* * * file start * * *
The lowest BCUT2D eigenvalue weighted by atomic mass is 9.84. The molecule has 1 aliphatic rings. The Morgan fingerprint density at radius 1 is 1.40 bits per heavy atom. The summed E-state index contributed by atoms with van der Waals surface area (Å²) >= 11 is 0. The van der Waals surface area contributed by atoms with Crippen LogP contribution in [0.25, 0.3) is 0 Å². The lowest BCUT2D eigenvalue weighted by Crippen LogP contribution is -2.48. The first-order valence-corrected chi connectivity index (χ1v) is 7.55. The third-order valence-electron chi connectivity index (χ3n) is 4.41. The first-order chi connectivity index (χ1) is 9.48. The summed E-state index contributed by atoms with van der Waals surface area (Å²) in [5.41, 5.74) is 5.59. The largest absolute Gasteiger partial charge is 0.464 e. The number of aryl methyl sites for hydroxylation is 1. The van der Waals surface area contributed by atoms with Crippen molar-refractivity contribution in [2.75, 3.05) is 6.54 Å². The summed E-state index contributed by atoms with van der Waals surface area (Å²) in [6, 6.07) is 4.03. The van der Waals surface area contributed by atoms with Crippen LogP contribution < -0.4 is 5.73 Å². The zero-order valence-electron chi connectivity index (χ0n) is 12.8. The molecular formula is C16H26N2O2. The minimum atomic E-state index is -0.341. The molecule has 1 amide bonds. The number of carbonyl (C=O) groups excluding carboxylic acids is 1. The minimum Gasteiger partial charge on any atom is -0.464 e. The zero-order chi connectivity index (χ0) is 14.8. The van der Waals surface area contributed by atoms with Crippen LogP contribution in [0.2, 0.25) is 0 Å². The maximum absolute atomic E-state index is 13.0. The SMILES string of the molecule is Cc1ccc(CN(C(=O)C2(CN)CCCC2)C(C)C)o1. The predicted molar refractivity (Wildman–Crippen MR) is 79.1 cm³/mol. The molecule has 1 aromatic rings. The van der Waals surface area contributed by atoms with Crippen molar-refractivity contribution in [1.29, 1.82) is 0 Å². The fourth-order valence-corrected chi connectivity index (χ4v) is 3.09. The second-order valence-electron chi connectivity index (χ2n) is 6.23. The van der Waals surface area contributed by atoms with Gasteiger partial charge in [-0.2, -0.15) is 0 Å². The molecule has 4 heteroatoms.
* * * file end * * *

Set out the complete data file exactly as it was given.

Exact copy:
The lowest BCUT2D eigenvalue weighted by atomic mass is 9.84. The molecule has 1 aliphatic rings. The Morgan fingerprint density at radius 1 is 1.40 bits per heavy atom. The summed E-state index contributed by atoms with van der Waals surface area (Å²) >= 11 is 0. The van der Waals surface area contributed by atoms with Crippen LogP contribution in [0.25, 0.3) is 0 Å². The lowest BCUT2D eigenvalue weighted by Crippen LogP contribution is -2.48. The first-order valence-corrected chi connectivity index (χ1v) is 7.55. The third-order valence-electron chi connectivity index (χ3n) is 4.41. The first-order chi connectivity index (χ1) is 9.48. The summed E-state index contributed by atoms with van der Waals surface area (Å²) in [5.41, 5.74) is 5.59. The largest absolute Gasteiger partial charge is 0.464 e. The number of aryl methyl sites for hydroxylation is 1. The van der Waals surface area contributed by atoms with Crippen molar-refractivity contribution in [2.75, 3.05) is 6.54 Å². The summed E-state index contributed by atoms with van der Waals surface area (Å²) in [6, 6.07) is 4.03. The van der Waals surface area contributed by atoms with Crippen LogP contribution < -0.4 is 5.73 Å². The zero-order valence-electron chi connectivity index (χ0n) is 12.8. The molecular formula is C16H26N2O2. The minimum atomic E-state index is -0.341. The molecule has 1 amide bonds. The number of carbonyl (C=O) groups excluding carboxylic acids is 1. The minimum Gasteiger partial charge on any atom is -0.464 e. The zero-order chi connectivity index (χ0) is 14.8. The van der Waals surface area contributed by atoms with Crippen LogP contribution in [0.2, 0.25) is 0 Å². The maximum absolute atomic E-state index is 13.0. The SMILES string of the molecule is Cc1ccc(CN(C(=O)C2(CN)CCCC2)C(C)C)o1. The predicted molar refractivity (Wildman–Crippen MR) is 79.1 cm³/mol. The molecule has 1 aromatic rings. The van der Waals surface area contributed by atoms with Crippen molar-refractivity contribution in [1.29, 1.82) is 0 Å². The fourth-order valence-corrected chi connectivity index (χ4v) is 3.09. The second-order valence-electron chi connectivity index (χ2n) is 6.23. The van der Waals surface area contributed by atoms with Gasteiger partial charge in [-0.2, -0.15) is 0 Å². The molecule has 4 heteroatoms.